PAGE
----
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    Ear Hematoma – Treatment

    Ears, Eyes, Nose, and Throat

    Last Updated May 03, 2021
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    By Julian Marsden, Melissa Lee


    Ear (auricular) hematoma, is the collection of blood between the perichondrium and underlying cartilage within the cartilaginous auricle (pinna), typically resulting from blunt trauma.

    • Classically presents as a tender, tense, fluctuant collection of blood on the anterior aspect of the pinna (Figure 1).
    • Overlying skin can be erythematous or ecchymotic

    “Cauliflower ear” is the permanent deformity caused by fibrocartilage overgrowth that occurs when an auricular hematoma is not fully drained, recurs, or is left untreated.

    • Classically, is presented as a bulbous deformity of the pinna (Figure 2).


    • Underlying cartilage necroses due to lack of perfusion, resulting in cartilage loss, fibrosis, and neocartilage formation.
    • Early identification and drainage of hematoma, and restoration of cartilage perfusion are important to prevent the permanent formation of cauliflower ear.

    Risk factors:

    • Trauma from sports injuries (e.g. wrestling, rugby, boxing, or mixed martial arts).
    • Trauma in individuals who are anticoagulated.


    • If significant trauma has occurred it is important to evaluate the middle or inner ear structures: CT should be considered.
    Figure 1. Auricular hematoma.
    Figure 2. “Cauliflower ear”.

    Recommended Treatment

    Drainage includes

    • Needle aspiration.
    • Incision and drainage, or intravascular catheter.

    • After drainage, horizontal or vertical mattress stitches may be applied to effectively reduce the dead space and to prevent re-accumulation of blood or fluid (see Figure 3.).
    • Patients who opt for no treatment accept poor cosmetic outcomes.
    Figure 3. Horizontal and vertical mattress sutures applied after drainage in the auricle.

    Needle Aspiration

    • Cleanse the ear with antiseptic and provide local anesthesia.
    • Use an 18 gauge needle to aspirate the most fluctuant part of the hematoma. Milk the hematoma to ensure complete drainage.
    • Apply pressure for 5 to 10 minutes after needle aspiration.
    • Apply a pressure dressing (see Figure 4.)
      • Place sterile gauze with a central cut out to provide padding behind the ear.
      • Mold petrolatum-impregnated gauze or saline-soaked cotton balls within the contours of the auricle. If the skin was incised, this portion of the dressing needs to reapproximate the skin at the incision site.
      • Place sterile gauze over the entire ear.
      • Wrap the ear and head with sterile, rolled gauze to hold the dressing in place.
    Figure 4. Ear compression dressing.

    Incision and drainage

    • Cleanse the ear with antiseptic and provide local anesthetic infiltration using buffered lidocaine without epinephrine. Epinephrine should be avoided to prevent disruption of vascular supply to ear cartilage.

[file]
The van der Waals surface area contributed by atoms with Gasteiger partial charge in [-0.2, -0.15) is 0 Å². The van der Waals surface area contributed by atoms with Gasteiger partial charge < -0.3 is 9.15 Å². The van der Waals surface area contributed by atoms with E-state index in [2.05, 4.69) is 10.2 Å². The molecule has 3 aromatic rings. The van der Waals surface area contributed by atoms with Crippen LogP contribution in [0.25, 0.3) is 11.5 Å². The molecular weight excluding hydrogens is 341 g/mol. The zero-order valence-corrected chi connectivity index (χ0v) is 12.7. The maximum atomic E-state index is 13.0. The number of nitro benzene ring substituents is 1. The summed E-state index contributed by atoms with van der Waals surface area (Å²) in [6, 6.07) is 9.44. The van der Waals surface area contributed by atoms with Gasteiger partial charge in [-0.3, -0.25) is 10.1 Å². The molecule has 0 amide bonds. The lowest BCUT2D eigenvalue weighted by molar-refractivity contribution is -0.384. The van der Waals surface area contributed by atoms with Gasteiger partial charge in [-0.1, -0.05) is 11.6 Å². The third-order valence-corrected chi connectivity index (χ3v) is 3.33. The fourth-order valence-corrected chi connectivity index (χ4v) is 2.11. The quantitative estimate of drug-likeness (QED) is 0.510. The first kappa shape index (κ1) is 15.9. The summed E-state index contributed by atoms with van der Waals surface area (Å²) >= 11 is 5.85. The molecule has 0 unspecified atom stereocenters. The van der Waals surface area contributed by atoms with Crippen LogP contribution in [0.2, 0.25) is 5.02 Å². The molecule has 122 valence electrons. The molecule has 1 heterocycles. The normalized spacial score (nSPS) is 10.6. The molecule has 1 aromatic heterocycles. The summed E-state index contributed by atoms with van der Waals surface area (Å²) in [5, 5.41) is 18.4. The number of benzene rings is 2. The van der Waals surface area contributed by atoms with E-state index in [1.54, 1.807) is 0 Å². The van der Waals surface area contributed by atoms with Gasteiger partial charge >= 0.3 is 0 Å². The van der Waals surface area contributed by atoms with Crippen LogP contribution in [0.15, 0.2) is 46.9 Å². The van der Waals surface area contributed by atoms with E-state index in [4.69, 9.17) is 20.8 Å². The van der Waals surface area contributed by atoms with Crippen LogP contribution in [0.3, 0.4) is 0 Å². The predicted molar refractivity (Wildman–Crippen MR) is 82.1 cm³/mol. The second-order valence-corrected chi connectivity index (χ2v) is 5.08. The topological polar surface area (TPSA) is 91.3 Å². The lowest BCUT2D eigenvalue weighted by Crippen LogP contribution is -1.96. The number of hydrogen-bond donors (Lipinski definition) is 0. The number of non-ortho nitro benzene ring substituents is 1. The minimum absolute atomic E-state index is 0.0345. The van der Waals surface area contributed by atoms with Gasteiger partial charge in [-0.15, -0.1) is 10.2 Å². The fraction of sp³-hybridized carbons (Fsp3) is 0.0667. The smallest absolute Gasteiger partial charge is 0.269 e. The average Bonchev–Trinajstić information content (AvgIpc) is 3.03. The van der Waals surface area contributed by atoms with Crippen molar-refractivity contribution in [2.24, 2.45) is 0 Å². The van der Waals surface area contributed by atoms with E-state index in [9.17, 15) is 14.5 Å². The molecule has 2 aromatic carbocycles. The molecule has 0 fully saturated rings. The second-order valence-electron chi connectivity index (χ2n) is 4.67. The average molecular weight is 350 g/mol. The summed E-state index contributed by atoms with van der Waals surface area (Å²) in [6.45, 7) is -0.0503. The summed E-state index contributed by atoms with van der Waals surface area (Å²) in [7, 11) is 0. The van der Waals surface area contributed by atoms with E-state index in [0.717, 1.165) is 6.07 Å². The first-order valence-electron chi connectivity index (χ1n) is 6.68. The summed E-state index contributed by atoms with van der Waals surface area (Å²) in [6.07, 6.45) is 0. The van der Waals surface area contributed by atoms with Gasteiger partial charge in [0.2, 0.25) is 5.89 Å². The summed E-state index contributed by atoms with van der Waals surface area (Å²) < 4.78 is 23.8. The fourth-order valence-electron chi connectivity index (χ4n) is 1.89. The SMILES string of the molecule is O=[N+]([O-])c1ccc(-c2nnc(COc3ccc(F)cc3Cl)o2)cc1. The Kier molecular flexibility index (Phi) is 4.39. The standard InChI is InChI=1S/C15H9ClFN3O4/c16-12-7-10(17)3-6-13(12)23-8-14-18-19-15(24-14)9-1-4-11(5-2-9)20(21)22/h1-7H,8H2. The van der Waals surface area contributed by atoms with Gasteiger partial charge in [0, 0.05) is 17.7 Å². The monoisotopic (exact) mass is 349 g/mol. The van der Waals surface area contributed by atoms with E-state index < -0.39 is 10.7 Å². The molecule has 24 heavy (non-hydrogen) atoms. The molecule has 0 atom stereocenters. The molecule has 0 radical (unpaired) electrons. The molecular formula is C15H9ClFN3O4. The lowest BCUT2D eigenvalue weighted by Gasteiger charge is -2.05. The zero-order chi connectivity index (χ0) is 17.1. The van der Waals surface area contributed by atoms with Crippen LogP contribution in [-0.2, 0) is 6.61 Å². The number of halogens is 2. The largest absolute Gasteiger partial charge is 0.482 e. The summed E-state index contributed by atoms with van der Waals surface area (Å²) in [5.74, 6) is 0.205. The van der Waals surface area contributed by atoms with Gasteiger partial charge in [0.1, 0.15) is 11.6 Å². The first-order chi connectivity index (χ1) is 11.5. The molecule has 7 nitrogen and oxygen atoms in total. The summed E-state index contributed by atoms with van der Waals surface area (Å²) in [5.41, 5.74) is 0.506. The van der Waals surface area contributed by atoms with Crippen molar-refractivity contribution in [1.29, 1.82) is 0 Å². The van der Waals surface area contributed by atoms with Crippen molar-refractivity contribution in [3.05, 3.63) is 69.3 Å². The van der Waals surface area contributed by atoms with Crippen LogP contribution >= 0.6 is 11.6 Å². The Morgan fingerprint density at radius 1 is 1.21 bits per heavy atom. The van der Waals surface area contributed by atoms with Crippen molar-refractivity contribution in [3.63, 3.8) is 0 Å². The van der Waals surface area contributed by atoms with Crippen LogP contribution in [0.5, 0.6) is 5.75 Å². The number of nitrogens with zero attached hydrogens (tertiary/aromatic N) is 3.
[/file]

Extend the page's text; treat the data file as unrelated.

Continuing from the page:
• A regional auricular block is indicated for the repair of extensive auricular lacerations or to avoid local tissue distortion when cosmetic alignment is important (see Figure 5.)
    • Cleanse ear with an antiseptic solution such as providone-iodine solution.
    • Inject buffered lidocaine 1% with epinephrine using a long, small gauge (25 or 27 gauge) needle. The total dose of lidocaine administered should not exceed 7mg/kg of lidocaine 1% (1%-10mg/ml).
    • Enter the skin just below the ear and advance the needle posteriorly along the skin over the mastoid behind the ear.
    • Inject up to 5mL of lidocaine as the needle is withdrawn. Without removing the needle, redirect the needle anterior to the ea and inject up to 5mL of lidocaine again. The tracks should form a  “V”.
    • Enter the skin just above the ear and advance the needle posteriorly behind the ear and inject up to 5mL of lidocaine. Without removing the needle, redirect the needle anterior to the ear and inject up to 5mL of lidocaine again. The tracks should form an inverted “V”. Wait 10 minutes.
    • Use a 15 or 11 blade to make an incision along the curvature of the auricle at the base of the hematoma. The incision should be adequate to drain clotted blood.
    • Irrigate the pocket with sterile saline.
    • Suture the incision closed with mattress stitches or a bolster.
    Figure 5. Regional auricular block technique demonstrating “V” and “inverted V” tracks.

    Intravenous catheter evacuation

    • Cleanse ear with antiseptic and provide local anesthesia.
    • Insert an 18 gauge intravenous catheter along the inferior border of the hematoma, attach as a syringe, and evacuate.
    • Remove the needle but leave the catheter in position.
    • Clip the catheter so that approximately 1cm protrudes from the insertion site to allow further drainage and apply gauze and elastic bandage.

    Criteria For Hospital Admission

    • Associated trauma or infection.
    • Ongoing bleeding.

    Criteria For Safe Discharge Home

    • Pain managed.
    • Follow-up is recommended with otolaryngology or plastic surgery. All patients should be re-evaluated every 24 hours for 3 to 5 days.
    • Avoid aspirin and other NSAIDs.
    • Patient should limit physical activity for 10 to 14 days and avoid contact sports for 1 to 2 weeks.
    • If a splint is used, this will need to be removed in 5 to 7 days.

    Criteria For Close Observation And/or Consult

    • Appropriate consults and referrals for auricular hematoma are otolaryngology or plastic surgery.
    • If concern for associated external, middle, or inner ear pathology, consult ENT.

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